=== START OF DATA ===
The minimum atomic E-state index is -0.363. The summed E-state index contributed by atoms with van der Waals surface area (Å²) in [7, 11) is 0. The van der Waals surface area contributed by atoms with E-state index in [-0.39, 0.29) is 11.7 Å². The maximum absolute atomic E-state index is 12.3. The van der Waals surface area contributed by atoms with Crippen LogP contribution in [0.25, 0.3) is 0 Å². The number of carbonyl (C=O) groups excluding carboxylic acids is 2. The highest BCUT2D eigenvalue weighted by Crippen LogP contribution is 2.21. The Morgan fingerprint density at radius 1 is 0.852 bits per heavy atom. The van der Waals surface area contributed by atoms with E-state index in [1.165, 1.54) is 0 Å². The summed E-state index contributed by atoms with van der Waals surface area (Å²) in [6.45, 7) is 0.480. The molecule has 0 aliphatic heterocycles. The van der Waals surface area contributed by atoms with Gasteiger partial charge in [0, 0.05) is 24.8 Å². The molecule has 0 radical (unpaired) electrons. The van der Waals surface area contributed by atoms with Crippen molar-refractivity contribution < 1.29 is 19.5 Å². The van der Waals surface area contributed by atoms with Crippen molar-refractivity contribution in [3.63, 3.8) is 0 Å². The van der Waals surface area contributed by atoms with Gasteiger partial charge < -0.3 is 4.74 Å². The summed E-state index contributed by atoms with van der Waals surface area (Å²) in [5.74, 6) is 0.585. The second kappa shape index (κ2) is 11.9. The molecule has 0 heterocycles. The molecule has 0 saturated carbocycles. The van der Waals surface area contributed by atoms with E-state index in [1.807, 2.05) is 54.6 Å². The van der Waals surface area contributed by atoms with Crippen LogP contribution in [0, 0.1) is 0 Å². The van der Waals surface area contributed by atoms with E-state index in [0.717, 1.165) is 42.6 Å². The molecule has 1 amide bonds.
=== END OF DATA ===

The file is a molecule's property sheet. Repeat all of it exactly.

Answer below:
The minimum atomic E-state index is -0.363. The summed E-state index contributed by atoms with van der Waals surface area (Å²) in [7, 11) is 0. The van der Waals surface area contributed by atoms with E-state index in [-0.39, 0.29) is 11.7 Å². The maximum absolute atomic E-state index is 12.3. The van der Waals surface area contributed by atoms with Crippen LogP contribution in [0.25, 0.3) is 0 Å². The number of carbonyl (C=O) groups excluding carboxylic acids is 2. The highest BCUT2D eigenvalue weighted by Crippen LogP contribution is 2.21. The Morgan fingerprint density at radius 1 is 0.852 bits per heavy atom. The van der Waals surface area contributed by atoms with E-state index in [1.165, 1.54) is 0 Å². The summed E-state index contributed by atoms with van der Waals surface area (Å²) in [6.45, 7) is 0.480. The molecule has 0 aliphatic heterocycles. The van der Waals surface area contributed by atoms with Gasteiger partial charge in [0, 0.05) is 24.8 Å². The molecule has 0 radical (unpaired) electrons. The van der Waals surface area contributed by atoms with Crippen molar-refractivity contribution < 1.29 is 19.5 Å². The van der Waals surface area contributed by atoms with Crippen molar-refractivity contribution in [3.63, 3.8) is 0 Å². The van der Waals surface area contributed by atoms with Gasteiger partial charge < -0.3 is 4.74 Å². The summed E-state index contributed by atoms with van der Waals surface area (Å²) in [5.74, 6) is 0.585. The second kappa shape index (κ2) is 11.9. The molecule has 0 heterocycles. The molecule has 0 saturated carbocycles. The van der Waals surface area contributed by atoms with E-state index in [1.807, 2.05) is 54.6 Å². The van der Waals surface area contributed by atoms with Crippen LogP contribution in [0, 0.1) is 0 Å². The van der Waals surface area contributed by atoms with E-state index in [0.717, 1.165) is 42.6 Å². The molecule has 1 amide bonds.